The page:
Each Saturday after that, we would ask Mom if we could take Mrs. Cleek a loaf of bread. Mom knew of our intentions, so she explained that she would deliver a loaf on Monday after we went to school. But sometimes, with so many loaves of bread and so many children helping in the kitchen, there was no way for Mom to keep track of everything, so we’d sneak a loaf over to Mrs. Cleek. And if she didn’t offer to bring us something right away we’d make a little small talk, until she asked us to wait by the door, while she shuffled to her pantry to get us something much better than a loaf of bread.

Friday, October 5, 2007

As It Turns Out...

S1 is a few weeks away from getting his driver's license. This has caused the typical parental concerns for DH and I as we attempt to teach him to drive. Suffice it to say driving does not come naturally to some.

We have been riding with him as he practices for several months. By now I am fairly prepared when I enter the front passenger seat of the car. The first thing after buckling my seat belt is to assume The Position.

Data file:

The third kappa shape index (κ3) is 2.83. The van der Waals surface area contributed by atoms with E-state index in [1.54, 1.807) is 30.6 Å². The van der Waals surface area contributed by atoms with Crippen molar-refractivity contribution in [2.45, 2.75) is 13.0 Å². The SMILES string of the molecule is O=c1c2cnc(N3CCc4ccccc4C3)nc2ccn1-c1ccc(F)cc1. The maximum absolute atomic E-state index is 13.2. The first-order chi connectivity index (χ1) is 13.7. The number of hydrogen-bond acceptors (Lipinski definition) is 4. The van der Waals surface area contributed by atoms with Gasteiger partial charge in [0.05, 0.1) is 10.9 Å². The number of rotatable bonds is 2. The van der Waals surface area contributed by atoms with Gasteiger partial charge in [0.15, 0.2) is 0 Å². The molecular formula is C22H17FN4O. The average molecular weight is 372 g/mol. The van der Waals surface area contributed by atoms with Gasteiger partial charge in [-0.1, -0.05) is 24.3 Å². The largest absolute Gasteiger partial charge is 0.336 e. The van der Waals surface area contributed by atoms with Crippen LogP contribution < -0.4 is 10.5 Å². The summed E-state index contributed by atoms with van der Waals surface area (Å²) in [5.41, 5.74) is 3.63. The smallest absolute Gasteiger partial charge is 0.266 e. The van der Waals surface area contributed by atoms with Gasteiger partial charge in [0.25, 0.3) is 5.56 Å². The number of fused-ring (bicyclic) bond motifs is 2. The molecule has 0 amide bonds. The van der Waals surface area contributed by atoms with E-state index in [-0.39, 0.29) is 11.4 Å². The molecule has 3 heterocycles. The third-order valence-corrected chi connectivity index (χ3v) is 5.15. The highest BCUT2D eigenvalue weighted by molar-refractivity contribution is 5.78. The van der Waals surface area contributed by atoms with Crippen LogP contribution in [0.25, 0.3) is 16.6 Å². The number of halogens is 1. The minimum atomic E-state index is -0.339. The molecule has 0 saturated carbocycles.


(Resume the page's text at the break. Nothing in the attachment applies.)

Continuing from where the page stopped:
When I was learning to drive, my mother assumed The Position which involved sticking both arms straight out against the dash and shutting her eyes as tightly as humanly possible. Then whenever she felt a subtle turn or stop, she'd let out a scream. Short but loud.

For S1, I have modified The Position somewhat. Basically I scoot to the far edge of my seat away from the side door and window. And there I am posed with one leg slightly raised and crossed over. I wince periodically as we graze trees, mailboxes, bikers, children, and cars lining the side of the road.

I often find myself panting and frantically waving my hand in a sideways flipping manner to indicate the direction S1 needs to move the car. Scrunching my forehead and squinting my eyes doesn't do anything to correct the car placement either. And jumping into the driver's seat for fear of my right arm being sliced off whatever obstacle is presently along the roadside has not been helpful.